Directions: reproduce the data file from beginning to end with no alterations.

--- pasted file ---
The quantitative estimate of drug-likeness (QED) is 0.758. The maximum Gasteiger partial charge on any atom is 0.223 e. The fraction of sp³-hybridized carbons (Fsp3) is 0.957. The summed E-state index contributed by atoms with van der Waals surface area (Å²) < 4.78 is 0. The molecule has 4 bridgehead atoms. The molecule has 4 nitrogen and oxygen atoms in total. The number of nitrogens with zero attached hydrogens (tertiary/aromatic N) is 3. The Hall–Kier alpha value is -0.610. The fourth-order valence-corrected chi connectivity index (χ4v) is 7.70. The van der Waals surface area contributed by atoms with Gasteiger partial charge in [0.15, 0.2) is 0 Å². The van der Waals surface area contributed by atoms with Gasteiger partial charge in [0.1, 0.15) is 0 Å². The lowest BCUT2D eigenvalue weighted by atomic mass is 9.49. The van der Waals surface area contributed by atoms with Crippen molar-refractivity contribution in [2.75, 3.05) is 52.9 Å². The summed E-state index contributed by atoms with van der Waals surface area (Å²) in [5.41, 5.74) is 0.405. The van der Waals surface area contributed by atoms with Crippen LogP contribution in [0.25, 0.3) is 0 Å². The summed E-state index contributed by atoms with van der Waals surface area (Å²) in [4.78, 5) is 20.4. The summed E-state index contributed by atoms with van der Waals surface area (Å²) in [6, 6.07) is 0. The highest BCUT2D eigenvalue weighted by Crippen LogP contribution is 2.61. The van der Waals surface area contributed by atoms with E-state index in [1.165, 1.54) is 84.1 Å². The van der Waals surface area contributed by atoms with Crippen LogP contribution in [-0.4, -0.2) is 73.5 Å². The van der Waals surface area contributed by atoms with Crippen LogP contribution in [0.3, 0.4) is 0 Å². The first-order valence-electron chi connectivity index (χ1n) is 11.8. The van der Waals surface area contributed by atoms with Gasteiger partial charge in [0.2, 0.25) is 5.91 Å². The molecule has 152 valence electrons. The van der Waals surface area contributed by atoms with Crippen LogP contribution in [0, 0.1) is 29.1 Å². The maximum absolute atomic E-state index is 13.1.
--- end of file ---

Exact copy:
The quantitative estimate of drug-likeness (QED) is 0.758. The maximum Gasteiger partial charge on any atom is 0.223 e. The fraction of sp³-hybridized carbons (Fsp3) is 0.957. The summed E-state index contributed by atoms with van der Waals surface area (Å²) < 4.78 is 0. The molecule has 4 bridgehead atoms. The molecule has 4 nitrogen and oxygen atoms in total. The number of nitrogens with zero attached hydrogens (tertiary/aromatic N) is 3. The Hall–Kier alpha value is -0.610. The fourth-order valence-corrected chi connectivity index (χ4v) is 7.70. The van der Waals surface area contributed by atoms with Gasteiger partial charge in [0.15, 0.2) is 0 Å². The van der Waals surface area contributed by atoms with Gasteiger partial charge in [0.1, 0.15) is 0 Å². The lowest BCUT2D eigenvalue weighted by atomic mass is 9.49. The van der Waals surface area contributed by atoms with Crippen molar-refractivity contribution in [2.75, 3.05) is 52.9 Å². The summed E-state index contributed by atoms with van der Waals surface area (Å²) in [5.41, 5.74) is 0.405. The van der Waals surface area contributed by atoms with Crippen LogP contribution in [0.25, 0.3) is 0 Å². The summed E-state index contributed by atoms with van der Waals surface area (Å²) in [4.78, 5) is 20.4. The summed E-state index contributed by atoms with van der Waals surface area (Å²) in [6, 6.07) is 0. The highest BCUT2D eigenvalue weighted by Crippen LogP contribution is 2.61. The van der Waals surface area contributed by atoms with E-state index in [1.165, 1.54) is 84.1 Å². The van der Waals surface area contributed by atoms with Crippen LogP contribution in [-0.4, -0.2) is 73.5 Å². The van der Waals surface area contributed by atoms with Crippen LogP contribution in [0.3, 0.4) is 0 Å². The first-order valence-electron chi connectivity index (χ1n) is 11.8. The van der Waals surface area contributed by atoms with Gasteiger partial charge in [0.2, 0.25) is 5.91 Å². The molecule has 152 valence electrons. The van der Waals surface area contributed by atoms with Crippen LogP contribution in [0, 0.1) is 29.1 Å². The maximum absolute atomic E-state index is 13.1.